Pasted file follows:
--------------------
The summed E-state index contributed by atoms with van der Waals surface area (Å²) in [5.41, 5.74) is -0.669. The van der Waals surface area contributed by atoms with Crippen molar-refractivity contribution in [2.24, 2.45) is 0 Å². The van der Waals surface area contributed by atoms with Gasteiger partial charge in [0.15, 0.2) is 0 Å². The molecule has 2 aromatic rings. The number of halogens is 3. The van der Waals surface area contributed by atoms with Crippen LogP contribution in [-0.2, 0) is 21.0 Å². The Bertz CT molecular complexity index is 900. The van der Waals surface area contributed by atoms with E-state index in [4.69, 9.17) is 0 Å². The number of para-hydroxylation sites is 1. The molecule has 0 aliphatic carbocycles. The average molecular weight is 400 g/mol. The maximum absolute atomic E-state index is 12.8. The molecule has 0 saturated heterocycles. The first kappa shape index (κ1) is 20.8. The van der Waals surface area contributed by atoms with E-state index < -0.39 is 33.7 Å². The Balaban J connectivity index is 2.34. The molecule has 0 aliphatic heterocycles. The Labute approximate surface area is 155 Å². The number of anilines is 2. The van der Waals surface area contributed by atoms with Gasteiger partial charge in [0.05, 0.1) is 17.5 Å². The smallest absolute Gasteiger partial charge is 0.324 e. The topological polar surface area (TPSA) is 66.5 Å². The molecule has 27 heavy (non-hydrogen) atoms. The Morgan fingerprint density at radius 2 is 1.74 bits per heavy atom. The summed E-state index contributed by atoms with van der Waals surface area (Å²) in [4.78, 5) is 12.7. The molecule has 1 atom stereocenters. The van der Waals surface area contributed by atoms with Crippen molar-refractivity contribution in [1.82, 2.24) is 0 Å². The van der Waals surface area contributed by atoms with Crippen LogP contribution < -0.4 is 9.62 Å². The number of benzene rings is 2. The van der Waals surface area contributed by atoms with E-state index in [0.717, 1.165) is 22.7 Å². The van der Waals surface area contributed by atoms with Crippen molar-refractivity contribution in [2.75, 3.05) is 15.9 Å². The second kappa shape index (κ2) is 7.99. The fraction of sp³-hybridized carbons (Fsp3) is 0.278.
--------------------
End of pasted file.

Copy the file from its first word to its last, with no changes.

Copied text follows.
The summed E-state index contributed by atoms with van der Waals surface area (Å²) in [5.41, 5.74) is -0.669. The van der Waals surface area contributed by atoms with Crippen molar-refractivity contribution in [2.24, 2.45) is 0 Å². The van der Waals surface area contributed by atoms with Gasteiger partial charge in [0.15, 0.2) is 0 Å². The molecule has 2 aromatic rings. The number of halogens is 3. The van der Waals surface area contributed by atoms with Crippen LogP contribution in [-0.2, 0) is 21.0 Å². The Bertz CT molecular complexity index is 900. The van der Waals surface area contributed by atoms with E-state index in [4.69, 9.17) is 0 Å². The number of para-hydroxylation sites is 1. The molecule has 0 aliphatic carbocycles. The average molecular weight is 400 g/mol. The maximum absolute atomic E-state index is 12.8. The molecule has 0 saturated heterocycles. The first kappa shape index (κ1) is 20.8. The van der Waals surface area contributed by atoms with E-state index < -0.39 is 33.7 Å². The Balaban J connectivity index is 2.34. The molecule has 0 aliphatic heterocycles. The Labute approximate surface area is 155 Å². The number of anilines is 2. The van der Waals surface area contributed by atoms with Gasteiger partial charge in [0.05, 0.1) is 17.5 Å². The smallest absolute Gasteiger partial charge is 0.324 e. The topological polar surface area (TPSA) is 66.5 Å². The molecule has 27 heavy (non-hydrogen) atoms. The Morgan fingerprint density at radius 2 is 1.74 bits per heavy atom. The summed E-state index contributed by atoms with van der Waals surface area (Å²) in [4.78, 5) is 12.7. The molecule has 1 atom stereocenters. The van der Waals surface area contributed by atoms with Crippen molar-refractivity contribution in [1.82, 2.24) is 0 Å². The van der Waals surface area contributed by atoms with Crippen LogP contribution < -0.4 is 9.62 Å². The number of benzene rings is 2. The van der Waals surface area contributed by atoms with E-state index in [0.717, 1.165) is 22.7 Å². The van der Waals surface area contributed by atoms with Crippen molar-refractivity contribution in [2.75, 3.05) is 15.9 Å². The second kappa shape index (κ2) is 7.99. The fraction of sp³-hybridized carbons (Fsp3) is 0.278.